Following the ratification of bilateral agreements II, the Swiss government lowered its review of full EU membership from a „strategic objective“ to an „option“, signalling that the nation is not ready to take steps to become a member of the EU. Switzerland and the European Union are now considering a third round of bilateral agreements, but differences have emerged between the EU and Switzerland over other bespoke agreements. Some EU officials have begun to reject Switzerland`s bilateral approach to relations with the EU, which they consider too bureaucratic. The EU also wants a broader agreement and Switzerland wants to automatically adopt EU law, but Switzerland insists on continuing the bilateral trend. In summary, this so-called „bilateral“ approach works well for both parties and in particular allows for a fluid trade relationship. These relationships can be problematic. Switzerland and the EU are currently working on issues related to cross-border services and wage protection (the so-called eight-day rule). The ongoing implementation of these agreements obliges Switzerland to adopt relevant EU legislation in the covered sectors. There are currently more than 100 bilateral agreements between the EU and Switzerland. In 2004, a series of sectoral agreements (known as „bilateral II“) were signed, including Switzerland`s participation in Schengen and Dublin, as well as agreements on the taxation of savings, processed agricultural products, statistics, anti-fraud, participation in the EU media programme and the Environment Agency.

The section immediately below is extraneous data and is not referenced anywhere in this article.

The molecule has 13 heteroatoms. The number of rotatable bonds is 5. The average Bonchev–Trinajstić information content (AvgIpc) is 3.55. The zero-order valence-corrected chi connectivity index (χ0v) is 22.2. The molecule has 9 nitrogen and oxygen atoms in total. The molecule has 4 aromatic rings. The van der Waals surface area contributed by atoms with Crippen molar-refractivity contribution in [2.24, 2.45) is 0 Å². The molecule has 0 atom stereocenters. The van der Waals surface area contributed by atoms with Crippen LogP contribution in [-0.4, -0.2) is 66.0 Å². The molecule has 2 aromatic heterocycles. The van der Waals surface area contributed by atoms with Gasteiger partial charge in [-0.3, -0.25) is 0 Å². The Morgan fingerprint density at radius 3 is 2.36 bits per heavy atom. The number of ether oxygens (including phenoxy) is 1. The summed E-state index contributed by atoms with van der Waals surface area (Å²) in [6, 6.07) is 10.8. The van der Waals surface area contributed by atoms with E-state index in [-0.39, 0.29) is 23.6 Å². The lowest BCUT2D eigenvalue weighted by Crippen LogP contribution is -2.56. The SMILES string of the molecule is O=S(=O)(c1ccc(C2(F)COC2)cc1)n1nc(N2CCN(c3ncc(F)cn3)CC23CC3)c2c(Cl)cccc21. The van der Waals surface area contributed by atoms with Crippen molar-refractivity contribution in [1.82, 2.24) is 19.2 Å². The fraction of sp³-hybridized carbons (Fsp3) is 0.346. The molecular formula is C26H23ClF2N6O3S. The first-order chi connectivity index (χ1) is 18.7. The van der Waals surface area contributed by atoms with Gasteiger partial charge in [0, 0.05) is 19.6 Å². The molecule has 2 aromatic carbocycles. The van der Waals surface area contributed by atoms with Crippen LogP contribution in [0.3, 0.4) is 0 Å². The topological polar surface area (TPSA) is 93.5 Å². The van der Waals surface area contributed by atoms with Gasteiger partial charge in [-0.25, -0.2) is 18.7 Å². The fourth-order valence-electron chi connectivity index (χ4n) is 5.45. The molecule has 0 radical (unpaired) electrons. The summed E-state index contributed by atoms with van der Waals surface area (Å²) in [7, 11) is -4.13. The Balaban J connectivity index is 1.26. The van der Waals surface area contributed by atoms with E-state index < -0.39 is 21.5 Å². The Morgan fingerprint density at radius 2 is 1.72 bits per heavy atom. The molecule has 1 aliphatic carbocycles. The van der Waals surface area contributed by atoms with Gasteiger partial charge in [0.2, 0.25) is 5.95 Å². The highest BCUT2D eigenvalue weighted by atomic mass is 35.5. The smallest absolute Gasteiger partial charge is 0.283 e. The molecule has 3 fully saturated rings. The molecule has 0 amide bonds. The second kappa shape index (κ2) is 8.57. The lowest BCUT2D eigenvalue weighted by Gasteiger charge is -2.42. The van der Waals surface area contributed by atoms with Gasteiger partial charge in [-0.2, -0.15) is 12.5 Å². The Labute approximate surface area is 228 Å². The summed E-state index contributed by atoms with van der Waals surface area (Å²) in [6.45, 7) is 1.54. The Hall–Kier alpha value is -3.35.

In 2009, the Swiss voted in favour of extending the free movement of people to Bulgaria and Romania from 59.6% to 40.4%.  While the 2004/38/EC European Directive on the right of free movement and residence does not apply directly to Switzerland, the bilateral agreement between Switzerland and the EU on the free movement of persons has the same rights for both Swiss citizens and eee and their family members.  Cooperation between the EU and Switzerland is based on a set of 120 bespoke agreements, 25 of which could be considered the main bilateral agreements between Switzerland and the EU. In 1994, Switzerland and the EU began negotiations to establish special relations outside the EEA. Switzerland wanted to guarantee economic integration with the EU that the EEA agreement would have allowed, while cleaning up the relationship between the contentious issues that led citizens to reject the referendum. Swiss politicians stressed the bilateral nature of these negotiations, which conducted negotiations between two equal partners and not between 16, 26, 28 or 29, as is the case with the negotiations on the EU-EU treaty. In keeping with its long tradition of sovereignty and neutrality, Switzerland is one of the handfuls of Western European nations that have not joined the European Union. The Swiss, bordering on all sides of the Member States, have bilateral relations with the EU. In 2001, the Swiss voted on a popular initiative to start accession negotiations, but almost 77% of voters chose to separate Switzerland from the European Union.